Europe’s imports of Russian seaborne gas jump to record high | Popgen Tech


Europe is importing a record amount of seaborne Russian gas, underscoring how the region has not completely shed its dependence on the country for the crucial fuel, even as flows through pipelines have all but stopped.

Imports of Russian liquefied natural gas, typically transported in large tankers, rose more than 40 percent between January and October this year compared to the same period in 2021, underscoring the difficulty for Europe to wean itself off gas from Moscow at despite Brussels’ trying to move away from Russian sources.

Russian LNG accounted for 16 percent of European seaborne imports during the period. While the total volume of 17.8 billion cubic meters represented a fraction of the 62.1 bcm pipeline gas flow during this time, it nevertheless leaves Europe exposed to Vladimir Putin’s weaponization of energy.

“One day Putin could wake up and say, ‘we’ll stop sending LNG to Europe,’ forcing the region to buy from an even more expensive spot market,” said Anne-Sophie Corbeau, global research scientist at the Center on Global Energy Policy at Columbia University.

Russia could also divert the cargoes to LNG-starved countries such as Bangladesh and Pakistan at cheap prices to “make political gains” and “put pressure on Europeans”, she added. “It is very important not to forget that many countries are suffering because they cannot afford VNG.”

Column chart of Volume (bcm) rising Europe's imports of Russian VNG

There are no sanctions against Russian gas, due to its importance to some European countries’ energy security. The Kremlin took advantage by gradually reducing flows through pipelines after the invasion of Ukraine, raising prices and fueling a continent-wide cost-of-living crisis.

Gas flows through the Yamal pipeline, which runs through Poland, have been halted since May, and Russia is cutting flows through the Nord Stream 1 line to Germany in the summer. The pipeline later burst, in what some European countries claimed was a deliberate act of sabotage.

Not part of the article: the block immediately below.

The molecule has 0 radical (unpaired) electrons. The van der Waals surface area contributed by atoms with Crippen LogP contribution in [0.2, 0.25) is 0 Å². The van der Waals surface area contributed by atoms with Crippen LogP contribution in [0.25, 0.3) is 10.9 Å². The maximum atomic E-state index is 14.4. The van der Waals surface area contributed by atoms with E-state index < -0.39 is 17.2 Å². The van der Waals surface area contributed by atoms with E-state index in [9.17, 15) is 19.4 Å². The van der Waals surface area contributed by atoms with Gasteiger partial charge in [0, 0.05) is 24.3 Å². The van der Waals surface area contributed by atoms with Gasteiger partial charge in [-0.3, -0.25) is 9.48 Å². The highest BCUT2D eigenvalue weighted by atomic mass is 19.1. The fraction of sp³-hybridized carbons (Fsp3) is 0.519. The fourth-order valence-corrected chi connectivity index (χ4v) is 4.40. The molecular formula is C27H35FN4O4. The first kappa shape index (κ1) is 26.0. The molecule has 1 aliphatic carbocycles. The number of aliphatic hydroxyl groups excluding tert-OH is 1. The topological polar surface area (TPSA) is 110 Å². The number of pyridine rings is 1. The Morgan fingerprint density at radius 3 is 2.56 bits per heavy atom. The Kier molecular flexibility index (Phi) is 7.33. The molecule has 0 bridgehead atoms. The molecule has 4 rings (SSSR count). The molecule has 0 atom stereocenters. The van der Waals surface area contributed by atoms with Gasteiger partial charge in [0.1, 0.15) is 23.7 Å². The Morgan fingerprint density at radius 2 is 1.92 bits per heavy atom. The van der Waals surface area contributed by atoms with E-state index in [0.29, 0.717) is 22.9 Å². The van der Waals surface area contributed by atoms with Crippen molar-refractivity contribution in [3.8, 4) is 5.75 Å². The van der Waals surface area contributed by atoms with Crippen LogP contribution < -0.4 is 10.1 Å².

Russia has also recently threatened to cut off supplies to Western Europe through the only pipeline that still connects the region through Ukraine. Pipeline gas from Russia is down almost 80 percent compared to the same period last year, according to data from think tank Bruegel.

To fill the gap, Europe, which last year imported 155 bcm of Russian natural gas, including LNG, turned to the international LNG market. It imported a record 111 bcm of LNG globally between January and October, data from Refinitiv showed, an increase of nearly 70 percent year on year.

Imports from Russia totaled 17.8 bcm during the period, up 42 percent compared to the same period in 2021, with France, Belgium, Spain and the Netherlands accounting for almost all of the volumes.

Most Russian LNG comes from the Yamal LNG joint venture, which is majority owned by Russian company Novatek, with other interests held by France’s Total, China’s CNPC and a Chinese state fund. Slightly less than 10 percent of Novatek shares are owned by Russia’s state-owned Gazprom.

In another sign of Europe’s ties with Russia, a large ship carrying LNG from the Portovaya facility near Russia’s southern border with Finland arrived in Greece last month, according to satellite data analysis company QuantCube. It would be the first shipment by the Portovaya project, which began operating earlier this year.

Since 2017, the country has been a top-three source for Europe, accounting for around 20 percent of its total imports in the past three years. Russia was the second-largest source this year, according to Refinitiv, but its share fell to 16 percent despite record imports as Europe took in more U.S. LNG, accounting for 42 percent. Qatar was the third largest LNG supplier to Europe, accounting for 13.7 percent.

“My somewhat cynical view is if we buy LNG from Russia, it’s OK. Because we get some of the Russians who would have been sent otherwise [somewhere else],” said Georg Zachmann, senior fellow at Bruegel. “What Europe urgently needs is a mechanism to protect against the event that Russia selectively sends gas to individual buyers in Europe to buy political benefits” and disrupt Europe’s unity, he added.

European solidarity is already being tested with a rift developing between countries such as Spain and Greece in favor of a cap on gas prices, while Germany, Denmark and the Netherlands remained skeptical of such a move. Meanwhile, Hungary has signed a new gas agreement with Gazprom August.

If the solidarity breaks, “then we run the risk that more countries than just Hungary will be very willing to accept Russian gas easily and that will be a big issue”, Zachmann said.


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